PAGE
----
A few years ago, singer Joe Jonas and drummer Jack Lawless, both of whom played together in the pop/rock boy band the Jonas Brothers, talked about forming a side project that would focus more on funk and dance music than pop.
Both were too busy, however, to pursue the concept.
But when the Jonas Brothers split up in 2013, they revisited the idea and put together DNCE
with bassist and keyboardist Cole Whittle and guitarist JinJoo.
“We had the idea for this project for a while,” says Jonas in a recent phone interview as the band drove from Denver to San Antonio. DNCE performs at 8 p.m. on Thursday, Feb. 2, at House of Blues. “He was in the band and with the traveling and touring, we couldn’t do it. Once that changed, we really wanted to get the show on road. It was good that he was really into it.”
Initially, the band began by playing a few secret shows in New York. Jonas says they provided a good opportunity for the band to hone its musical chops.
“They were awesome,” he says. “They were pop-up gigs. We didn’t know what to expect. We were supposed to do two or three, but we did six or seven gigs in these small clubs. It was so awesome to see so many people come out and support us.”
Released in 2015, the band’s debut EP, Swaay
, signified a shift for Jonas, who had previously embraced pop and rock with both the Jonas Brothers and with his short-lived solo career that yielded the 2011 album Fastlife
. The band has since followed up the EP with last year’s self-titled full-length. It includes three of the EP’s four songs.
“Making the EP, we were just trying to get something out because we wanted to hit the road and had an opportunity to tour,” says Jonas. “Doing that was educational. It made me realize I wanted to be in a band. I wanted to play with people that I really appreciate and like on stage. At this point, I also feel like I’ve been able to understand my voice better. So far I can find a good balance for the set list and have learned to make sure it doesn’t get too much or difficult to sing live.”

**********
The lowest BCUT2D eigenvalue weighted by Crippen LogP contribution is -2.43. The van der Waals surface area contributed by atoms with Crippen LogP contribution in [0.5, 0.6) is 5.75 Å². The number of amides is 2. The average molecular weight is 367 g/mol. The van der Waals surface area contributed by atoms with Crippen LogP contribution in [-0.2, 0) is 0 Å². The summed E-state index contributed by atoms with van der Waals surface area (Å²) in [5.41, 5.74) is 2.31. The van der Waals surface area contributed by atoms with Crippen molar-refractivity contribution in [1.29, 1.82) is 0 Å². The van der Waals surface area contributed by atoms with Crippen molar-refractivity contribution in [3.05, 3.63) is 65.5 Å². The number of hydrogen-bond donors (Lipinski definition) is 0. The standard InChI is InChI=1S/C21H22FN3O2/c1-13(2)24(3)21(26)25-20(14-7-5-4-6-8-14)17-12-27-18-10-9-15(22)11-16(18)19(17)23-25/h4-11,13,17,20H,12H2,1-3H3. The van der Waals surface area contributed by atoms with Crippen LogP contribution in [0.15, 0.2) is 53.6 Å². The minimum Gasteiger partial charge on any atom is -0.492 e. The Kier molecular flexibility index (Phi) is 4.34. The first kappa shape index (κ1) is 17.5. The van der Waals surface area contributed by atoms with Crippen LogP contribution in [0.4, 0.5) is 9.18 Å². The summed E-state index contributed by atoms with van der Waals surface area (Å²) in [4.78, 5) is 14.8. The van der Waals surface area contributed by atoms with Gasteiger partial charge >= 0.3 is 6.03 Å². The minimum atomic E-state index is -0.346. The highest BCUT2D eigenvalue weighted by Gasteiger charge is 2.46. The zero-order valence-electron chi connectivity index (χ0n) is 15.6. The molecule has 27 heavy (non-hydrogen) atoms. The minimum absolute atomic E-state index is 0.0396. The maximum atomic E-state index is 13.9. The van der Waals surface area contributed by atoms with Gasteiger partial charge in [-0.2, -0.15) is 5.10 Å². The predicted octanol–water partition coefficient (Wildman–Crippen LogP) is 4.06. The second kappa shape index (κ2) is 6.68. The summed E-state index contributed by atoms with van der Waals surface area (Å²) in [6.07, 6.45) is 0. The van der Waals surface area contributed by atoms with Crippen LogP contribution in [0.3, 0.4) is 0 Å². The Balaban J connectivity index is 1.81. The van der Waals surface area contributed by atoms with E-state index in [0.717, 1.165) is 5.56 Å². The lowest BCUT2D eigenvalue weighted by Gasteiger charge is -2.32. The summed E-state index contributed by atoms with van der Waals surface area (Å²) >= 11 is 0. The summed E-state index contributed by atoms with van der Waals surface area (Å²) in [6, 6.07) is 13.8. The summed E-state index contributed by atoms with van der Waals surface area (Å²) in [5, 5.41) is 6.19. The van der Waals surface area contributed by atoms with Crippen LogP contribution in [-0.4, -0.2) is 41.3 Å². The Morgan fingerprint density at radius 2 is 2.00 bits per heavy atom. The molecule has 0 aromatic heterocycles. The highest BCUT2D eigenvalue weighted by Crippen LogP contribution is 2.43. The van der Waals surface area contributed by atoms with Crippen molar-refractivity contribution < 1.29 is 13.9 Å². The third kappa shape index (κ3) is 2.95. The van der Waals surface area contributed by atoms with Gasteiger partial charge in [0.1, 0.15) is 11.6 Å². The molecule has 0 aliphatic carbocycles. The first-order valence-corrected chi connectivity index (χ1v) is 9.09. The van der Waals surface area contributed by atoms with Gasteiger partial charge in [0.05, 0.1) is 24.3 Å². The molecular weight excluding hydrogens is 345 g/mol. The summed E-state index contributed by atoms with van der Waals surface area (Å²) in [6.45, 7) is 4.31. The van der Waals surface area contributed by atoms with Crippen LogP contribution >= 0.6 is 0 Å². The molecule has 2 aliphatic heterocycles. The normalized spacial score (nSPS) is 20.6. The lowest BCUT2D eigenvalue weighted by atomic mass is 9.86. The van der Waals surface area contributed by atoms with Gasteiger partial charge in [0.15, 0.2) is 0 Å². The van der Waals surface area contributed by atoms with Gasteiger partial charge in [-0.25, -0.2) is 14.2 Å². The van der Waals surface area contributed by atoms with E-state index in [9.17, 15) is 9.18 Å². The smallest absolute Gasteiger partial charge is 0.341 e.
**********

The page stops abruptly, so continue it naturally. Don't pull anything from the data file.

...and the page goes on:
’s infectious first single, “Cake by the Ocean” features jittery guitars and funky bass riffs. With its falsetto lyrics and nonsensical lyrics, the song recalls the Talking Heads side project Tom Tom Club.
“When we started writing it, it was kind of a joke song,” says Jonas when asked about the track. “It was a misunderstanding of the drink Sex on the Beach. I thought it was hilarious, and I needed to write a song about it. Quickly, it formulated into a full-length song, and I knew we had something special with it.”
Last year, the band played on Grease: Live,
a live production of the Broadway musical Grease
that aired on TV. The band performed as Johnny Casino and the Gamblers during a high school dance scene, delivering "Cake by the Ocean" and a cover of the Crickets' "Maybe Baby" alongside the Grease songs "Born to Hand Jive" and "Rock & Roll Is Here to Stay." Jonas says performing live on TV was a nerve-wracking experience.
“It was really special,” says Jonas. “It was scary at first because we walked into the studio, and we were something like three months behind everyone because they had been rehearsing before we came into the picture. We were overwhelmed and didn’t think we could get it done in time. I’m happy it turned out the way it did. It had so much life. It was a challenge. I don’t know if we’ll run back to do anything like that soon, but musical theater is something I really love, and I’d like to do more of it down the road. I don’t know if that will happen anytime soon.”
Another highlight on DNCE, “Blown,” emphasizes its call-and-reponse vocals and a hip-hop segment featuring rapper Kent Jones.
“As simple as it may be, it’s kind of a party tune,” he says of "Blown." “There are different levels to it. You can go the sexual route or it could be about your mind is blown by someone in your life. Cole raps the rap part live, and it works out really well.”
While Jonas Brothers might have petered to an end after an unremarkable tour, Jonas has successfully built some momentum for DNCE.
“I would love to see more of the same for the band,” he says. “As the group grows and grows and the venues get bigger, we enjoy every day and every minute. Our fanbase, Team DNCE, grows by the minute, and that’s a beautiful thing.”
DNCE, 8 p.m. Thursday, Feb. 2, House of Blues, 308 Euclid Ave., 216-523-2583. Tickets: $29.50-$39.50, houseofblues.com.